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Friday, November 08, 2013

Powerful Video About the Threat to America: Have You Seen The Barrackalax View? 

By Nicholas Stix

The Parallax View is a brilliant, 1974 conspiracy theory thriller, in which Warren Beatty plays a journalist passing himself off as a disaffected psycho, in order to investigate a suspicious organization called The Parallax Corporation.

Parallax seeks out psychos, and grooms them to assassinate politicians it doesn’t like. It tests each prospective candidate by showing him a highly suggestive propaganda film, just like the one below, only the film is geared in the opposite direction, to appeal to “fascist” types. Meanwhile, electrodes are hooked up to the candidate, to test his physiological responses to the images and music, to determine whether he was alternately enraged and calmed by the proper images and sounds.

The movie was directed by brilliant lefty, Alan J. Pakula, and was one of those rare movies where Warren Beatty actually cared to give a good performance. The screenplay, by Lorenzo Semple Jr., David Giler, and legendary scriptwriter Robert Towne, assumed that JFK was the victim of a massive conspiracy.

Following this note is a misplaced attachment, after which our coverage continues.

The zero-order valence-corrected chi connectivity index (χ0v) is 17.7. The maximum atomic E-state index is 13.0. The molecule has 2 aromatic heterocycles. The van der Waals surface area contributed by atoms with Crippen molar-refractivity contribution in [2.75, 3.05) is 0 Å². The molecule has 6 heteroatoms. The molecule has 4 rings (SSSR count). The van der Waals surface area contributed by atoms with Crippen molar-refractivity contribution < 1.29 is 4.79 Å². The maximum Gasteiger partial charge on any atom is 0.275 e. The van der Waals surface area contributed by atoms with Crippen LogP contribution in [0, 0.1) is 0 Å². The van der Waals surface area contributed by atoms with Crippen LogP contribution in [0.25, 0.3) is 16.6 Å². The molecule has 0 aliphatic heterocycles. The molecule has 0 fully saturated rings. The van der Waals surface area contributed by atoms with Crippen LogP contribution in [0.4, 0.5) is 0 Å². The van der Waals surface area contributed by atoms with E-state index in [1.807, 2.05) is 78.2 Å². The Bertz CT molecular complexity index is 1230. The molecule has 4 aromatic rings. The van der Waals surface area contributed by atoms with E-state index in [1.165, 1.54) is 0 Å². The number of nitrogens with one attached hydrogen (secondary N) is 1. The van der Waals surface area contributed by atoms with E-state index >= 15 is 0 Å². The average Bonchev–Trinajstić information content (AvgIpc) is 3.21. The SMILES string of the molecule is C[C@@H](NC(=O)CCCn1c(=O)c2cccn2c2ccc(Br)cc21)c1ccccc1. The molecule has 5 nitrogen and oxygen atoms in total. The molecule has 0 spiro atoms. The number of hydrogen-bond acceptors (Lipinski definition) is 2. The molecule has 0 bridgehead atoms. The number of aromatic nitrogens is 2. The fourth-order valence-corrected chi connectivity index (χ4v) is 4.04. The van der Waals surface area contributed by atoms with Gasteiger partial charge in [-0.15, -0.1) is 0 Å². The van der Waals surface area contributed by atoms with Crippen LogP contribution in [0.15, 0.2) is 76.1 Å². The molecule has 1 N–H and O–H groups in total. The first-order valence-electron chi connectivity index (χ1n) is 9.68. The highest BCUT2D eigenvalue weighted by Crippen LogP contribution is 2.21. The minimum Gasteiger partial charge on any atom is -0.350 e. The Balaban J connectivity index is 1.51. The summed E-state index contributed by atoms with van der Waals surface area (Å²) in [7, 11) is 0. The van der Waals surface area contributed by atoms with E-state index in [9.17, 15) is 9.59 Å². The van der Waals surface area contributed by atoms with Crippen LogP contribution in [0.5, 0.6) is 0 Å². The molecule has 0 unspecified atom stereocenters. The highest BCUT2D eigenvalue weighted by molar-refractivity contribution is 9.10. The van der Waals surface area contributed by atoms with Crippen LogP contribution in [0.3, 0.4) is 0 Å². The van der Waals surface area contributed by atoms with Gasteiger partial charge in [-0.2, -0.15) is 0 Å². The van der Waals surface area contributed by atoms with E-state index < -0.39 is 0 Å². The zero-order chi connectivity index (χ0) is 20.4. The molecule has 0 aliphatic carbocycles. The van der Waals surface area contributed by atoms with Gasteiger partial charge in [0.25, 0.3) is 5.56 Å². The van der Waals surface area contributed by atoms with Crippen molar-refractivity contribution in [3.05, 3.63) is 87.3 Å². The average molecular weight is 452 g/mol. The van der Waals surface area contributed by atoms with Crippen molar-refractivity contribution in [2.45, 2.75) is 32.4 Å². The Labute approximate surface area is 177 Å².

The movie afforded a breakthrough rule for Walter McGinn, as Parallax’ rep. Some of you who recall the movie, may be wondering why McGinn’s career seemed to fizzle. That is because he unfortunately died less than three years later, in an automobile accident, at the mere age of 40. At the time of his death, Walter McGinn was a very busy, very much in demand actor.

Come to think of it, Pakula also died in a freak automobile accident. Were his and McGinn’s deaths were the result of a … fascist conspiracy?

(Except for looking up the year and a couple of names, I’m going on 39-year-old memories here.)

 

 

Thanks to barrackallax for the upload, and to an anonymous reader, for the heads-up.

Published on Apr 4, 2012

This was basically a project wherein I explore media's ability to manipulate the viewer and to elicit certain thought patterns and reactions. Some may find it offensive, but there are no images any harsher than what was shown in the Parallax View montage in the original film. I hope you enjoy it.


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